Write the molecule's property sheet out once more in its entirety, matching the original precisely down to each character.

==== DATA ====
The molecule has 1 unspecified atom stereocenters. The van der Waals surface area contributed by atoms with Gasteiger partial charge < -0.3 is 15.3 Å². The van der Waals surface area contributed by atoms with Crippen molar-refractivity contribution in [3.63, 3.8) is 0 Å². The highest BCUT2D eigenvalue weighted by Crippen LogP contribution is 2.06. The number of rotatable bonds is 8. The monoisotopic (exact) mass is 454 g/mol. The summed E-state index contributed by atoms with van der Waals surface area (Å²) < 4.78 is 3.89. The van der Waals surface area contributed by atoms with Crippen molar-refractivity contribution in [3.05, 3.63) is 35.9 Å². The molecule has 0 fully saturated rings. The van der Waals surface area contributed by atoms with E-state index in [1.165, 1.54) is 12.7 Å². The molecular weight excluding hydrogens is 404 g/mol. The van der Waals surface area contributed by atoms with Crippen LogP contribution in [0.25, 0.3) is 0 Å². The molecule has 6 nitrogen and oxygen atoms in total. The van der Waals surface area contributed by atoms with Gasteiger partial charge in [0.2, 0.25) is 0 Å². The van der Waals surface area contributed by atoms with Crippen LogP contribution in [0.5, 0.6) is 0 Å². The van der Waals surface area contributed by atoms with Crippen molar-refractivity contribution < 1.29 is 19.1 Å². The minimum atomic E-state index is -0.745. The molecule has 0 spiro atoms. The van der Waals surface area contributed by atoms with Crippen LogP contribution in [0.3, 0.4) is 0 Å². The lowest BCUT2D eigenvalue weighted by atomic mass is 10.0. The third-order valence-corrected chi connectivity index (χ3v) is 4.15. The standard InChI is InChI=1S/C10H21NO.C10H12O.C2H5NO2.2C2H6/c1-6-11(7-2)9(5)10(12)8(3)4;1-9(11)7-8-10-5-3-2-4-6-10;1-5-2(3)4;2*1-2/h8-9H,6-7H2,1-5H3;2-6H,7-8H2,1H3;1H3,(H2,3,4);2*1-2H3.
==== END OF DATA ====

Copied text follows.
The molecule has 1 unspecified atom stereocenters. The van der Waals surface area contributed by atoms with Gasteiger partial charge < -0.3 is 15.3 Å². The van der Waals surface area contributed by atoms with Crippen molar-refractivity contribution in [3.63, 3.8) is 0 Å². The highest BCUT2D eigenvalue weighted by Crippen LogP contribution is 2.06. The number of rotatable bonds is 8. The monoisotopic (exact) mass is 454 g/mol. The summed E-state index contributed by atoms with van der Waals surface area (Å²) < 4.78 is 3.89. The van der Waals surface area contributed by atoms with Crippen molar-refractivity contribution in [3.05, 3.63) is 35.9 Å². The molecule has 0 fully saturated rings. The van der Waals surface area contributed by atoms with E-state index in [1.165, 1.54) is 12.7 Å². The molecular weight excluding hydrogens is 404 g/mol. The van der Waals surface area contributed by atoms with Crippen LogP contribution in [0.25, 0.3) is 0 Å². The molecule has 6 nitrogen and oxygen atoms in total. The van der Waals surface area contributed by atoms with Gasteiger partial charge in [0.2, 0.25) is 0 Å². The van der Waals surface area contributed by atoms with Crippen LogP contribution in [0.5, 0.6) is 0 Å². The van der Waals surface area contributed by atoms with Crippen molar-refractivity contribution < 1.29 is 19.1 Å². The minimum atomic E-state index is -0.745. The molecule has 0 spiro atoms. The van der Waals surface area contributed by atoms with Crippen LogP contribution in [0.3, 0.4) is 0 Å². The lowest BCUT2D eigenvalue weighted by atomic mass is 10.0. The third-order valence-corrected chi connectivity index (χ3v) is 4.15. The standard InChI is InChI=1S/C10H21NO.C10H12O.C2H5NO2.2C2H6/c1-6-11(7-2)9(5)10(12)8(3)4;1-9(11)7-8-10-5-3-2-4-6-10;1-5-2(3)4;2*1-2/h8-9H,6-7H2,1-5H3;2-6H,7-8H2,1H3;1H3,(H2,3,4);2*1-2H3.